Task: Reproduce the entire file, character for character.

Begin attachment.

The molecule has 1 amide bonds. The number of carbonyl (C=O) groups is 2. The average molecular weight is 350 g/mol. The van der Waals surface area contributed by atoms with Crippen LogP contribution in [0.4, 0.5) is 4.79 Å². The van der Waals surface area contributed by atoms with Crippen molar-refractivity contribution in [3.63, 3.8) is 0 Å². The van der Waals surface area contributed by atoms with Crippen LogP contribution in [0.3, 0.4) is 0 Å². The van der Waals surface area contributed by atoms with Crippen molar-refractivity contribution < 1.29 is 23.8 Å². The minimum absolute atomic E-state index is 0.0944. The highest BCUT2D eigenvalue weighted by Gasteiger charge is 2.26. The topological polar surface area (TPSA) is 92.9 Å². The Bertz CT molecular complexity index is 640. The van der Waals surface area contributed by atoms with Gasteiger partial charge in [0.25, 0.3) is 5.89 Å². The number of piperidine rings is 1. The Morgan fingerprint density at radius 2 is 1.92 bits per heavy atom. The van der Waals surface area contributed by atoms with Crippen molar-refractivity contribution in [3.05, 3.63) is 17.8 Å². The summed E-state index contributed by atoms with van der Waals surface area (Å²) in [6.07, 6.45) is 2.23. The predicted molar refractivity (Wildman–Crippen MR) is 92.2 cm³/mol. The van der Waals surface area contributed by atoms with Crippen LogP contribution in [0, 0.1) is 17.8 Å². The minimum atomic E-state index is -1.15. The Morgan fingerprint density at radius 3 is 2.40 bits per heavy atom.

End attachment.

The molecule has 1 amide bonds. The number of carbonyl (C=O) groups is 2. The average molecular weight is 350 g/mol. The van der Waals surface area contributed by atoms with Crippen LogP contribution in [0.4, 0.5) is 4.79 Å². The van der Waals surface area contributed by atoms with Crippen molar-refractivity contribution in [3.63, 3.8) is 0 Å². The van der Waals surface area contributed by atoms with Crippen LogP contribution in [0.3, 0.4) is 0 Å². The van der Waals surface area contributed by atoms with Crippen molar-refractivity contribution < 1.29 is 23.8 Å². The minimum absolute atomic E-state index is 0.0944. The highest BCUT2D eigenvalue weighted by Gasteiger charge is 2.26. The topological polar surface area (TPSA) is 92.9 Å². The Bertz CT molecular complexity index is 640. The van der Waals surface area contributed by atoms with Gasteiger partial charge in [0.25, 0.3) is 5.89 Å². The number of piperidine rings is 1. The Morgan fingerprint density at radius 2 is 1.92 bits per heavy atom. The van der Waals surface area contributed by atoms with Crippen molar-refractivity contribution in [3.05, 3.63) is 17.8 Å². The summed E-state index contributed by atoms with van der Waals surface area (Å²) in [6.07, 6.45) is 2.23. The predicted molar refractivity (Wildman–Crippen MR) is 92.2 cm³/mol. The van der Waals surface area contributed by atoms with Crippen LogP contribution in [0, 0.1) is 17.8 Å². The minimum atomic E-state index is -1.15. The Morgan fingerprint density at radius 3 is 2.40 bits per heavy atom.